This morning while doing my daily work, I listened to a podcast interview with Richard Bushman. The interviewer is Bill Reel, a volunteer with FAIRMormon, the rebranded successor to FAIR. Bill’s purpose in interviewing Richard, at least in part, is to discern how one can and should treat doubt, doubters, criticisms, and critics.
I enjoyed the podcast, as I admire Richard Bushman’s corpus of work and his take on faith and reason. I felt the need, however, to look at and analyze one interchange between interviewer and interviewee. At 18:30 into the interview, Bill asks for Richard’s elaboration on a statement of Richard’s that “rather than destroy the critics, we want to loosen their grip.” Here is the exchange that follows for about the next three minutes:
[Richard Bushman speaking]
Well, I think one of the problems is that you get dogmatism vs. dogmatism. So many of the people who have their faith shaken “knew for sure”; they had a certain testimony. So when they lose their testimony and then they “know for sure” that the Church is false. They are just as dogmatic after the change as before. Neither one of them is sound or based on a real search for understanding.
These things are just immensely complicated and there is no way that through picking through and looking at everything you can arrive at certain conclusions. That’s easy for me as a scholar to say because that’s the nature of historical knowledge. Every historian knows that the biggest questions are all unanswerable or you have very restrictive answers to most of the big questions.
So, I think the better way to say is “there is a way of looking that is favorable to the Church. You don’t have to interpret everything in a negative way.” So, all I aim when I talk to people is to keep the conversation open. Don’t close your mind. Don’t decide it’s now all over.
I’m trying to rehabilitate the word “investigator.” We make “investigators” a preliminary stage to full-fledged membership, but “investigator” is a wonderful description of a religious life. You’re always investigating It requires an open mind and a questing spirit, and out of that comes beautiful results, if we can tolerate it.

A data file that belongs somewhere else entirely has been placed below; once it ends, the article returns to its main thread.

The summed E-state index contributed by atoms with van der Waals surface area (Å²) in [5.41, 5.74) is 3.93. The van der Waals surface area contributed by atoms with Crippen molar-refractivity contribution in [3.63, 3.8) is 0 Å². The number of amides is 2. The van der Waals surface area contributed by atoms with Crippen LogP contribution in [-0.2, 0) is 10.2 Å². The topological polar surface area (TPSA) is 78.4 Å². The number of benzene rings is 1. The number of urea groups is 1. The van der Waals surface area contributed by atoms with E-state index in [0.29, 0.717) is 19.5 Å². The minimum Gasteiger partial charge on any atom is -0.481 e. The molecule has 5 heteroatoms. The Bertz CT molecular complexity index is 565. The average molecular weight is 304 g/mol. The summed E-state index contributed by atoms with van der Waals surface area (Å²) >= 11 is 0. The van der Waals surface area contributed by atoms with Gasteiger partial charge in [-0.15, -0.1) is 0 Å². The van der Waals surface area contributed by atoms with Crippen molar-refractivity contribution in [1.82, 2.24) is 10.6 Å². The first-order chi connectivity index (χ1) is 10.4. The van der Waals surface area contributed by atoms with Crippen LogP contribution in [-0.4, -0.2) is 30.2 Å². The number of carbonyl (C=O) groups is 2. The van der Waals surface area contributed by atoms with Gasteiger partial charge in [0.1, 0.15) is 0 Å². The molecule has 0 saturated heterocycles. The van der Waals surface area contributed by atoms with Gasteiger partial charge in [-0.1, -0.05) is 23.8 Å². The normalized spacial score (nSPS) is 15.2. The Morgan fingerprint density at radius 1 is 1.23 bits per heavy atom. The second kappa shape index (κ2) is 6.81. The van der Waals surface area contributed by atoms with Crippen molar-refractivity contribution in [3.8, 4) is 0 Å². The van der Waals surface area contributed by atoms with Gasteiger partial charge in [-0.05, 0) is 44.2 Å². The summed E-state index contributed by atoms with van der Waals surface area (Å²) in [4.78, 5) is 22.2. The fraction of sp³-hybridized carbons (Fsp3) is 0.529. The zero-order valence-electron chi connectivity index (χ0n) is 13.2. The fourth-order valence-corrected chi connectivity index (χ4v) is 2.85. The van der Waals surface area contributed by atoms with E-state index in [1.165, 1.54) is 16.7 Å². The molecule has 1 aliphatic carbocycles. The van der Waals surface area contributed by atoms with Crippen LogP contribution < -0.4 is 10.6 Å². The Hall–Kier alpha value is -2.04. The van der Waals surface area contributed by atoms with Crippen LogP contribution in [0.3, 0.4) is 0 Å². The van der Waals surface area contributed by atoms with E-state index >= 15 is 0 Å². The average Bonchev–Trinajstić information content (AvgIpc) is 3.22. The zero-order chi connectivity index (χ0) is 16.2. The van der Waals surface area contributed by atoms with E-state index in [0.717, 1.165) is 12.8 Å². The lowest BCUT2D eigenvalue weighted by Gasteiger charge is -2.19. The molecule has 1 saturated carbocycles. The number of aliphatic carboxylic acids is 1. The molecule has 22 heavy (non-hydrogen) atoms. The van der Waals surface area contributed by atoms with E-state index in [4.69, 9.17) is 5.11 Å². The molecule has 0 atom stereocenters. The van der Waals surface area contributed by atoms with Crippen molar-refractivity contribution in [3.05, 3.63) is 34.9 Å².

That’s my aim: to keep the conversation going and keep people looking at the possible meanings of all the things we turn over.
[Bill Reel speaking]
I think you hit on a beautiful point as you’re talking about that. If rather than we try to bury the critic and their argument, we simply say “hey, there’s other possible conclusions; other ways to look at this information,” then all of a sudden agency is back on the table. For those people who want to lead with faith, now they have two conclusions they can go to, and with faith being on the table, with both conclusions being reasonable and perhaps valid, it then puts the choice back in their own hands. Which I think, more times than not, can lead one to stay in the Church and make their way through it and figure it out.
[Richard Bushman speaking]
Yeah, I’m with you 100% on that.
While I enjoyed the give and take between interviewer and interviewee, and I can “fill in the gaps” with my own experiences, I think what they agree to in this interchange is naive and simplistic. They are, in effect, creating a two-dimensional reflection of reality in order to express an ideal to which they think apologists (and apologetics) should aspire. They have, I fear, provided pablum to the listener that doesn’t hold up in real life.
Perhaps an example would help illustrate the point. First, let’s say that someone opposed to Joseph Smith’s claim of seeing the Father and Son (the First Vision) lays out a series of arguments that, in his view, cast a preponderance of doubt on a plain reading of the historical accounts.
In the ideal described by Bill Reel and agreed to by Richard Bushman, the apologist should say “hey, there’s other possible conclusions; other ways to look at this information.” Saying that (and perhaps providing a fact or two) should be enough to maintain faith in someone who “leads with faith.”
Forgetting for a moment that such an approach won’t satisfy a person who doesn’t “lead with faith” and therefore fails to meet the needs of at least a large segment of the potential audience, there is another problem as well. That problem is that the approach is entirely lopsided and weighted, from the start, in favor of the critic. The critic is able to put forward the best arguments that he can come up with, but the apologist isn’t able to put forward his best arguments (at least not all of them) because doing so runs the risk of “burying” the critic. And, in the ideal expressed in the interview, that is something that should not be done.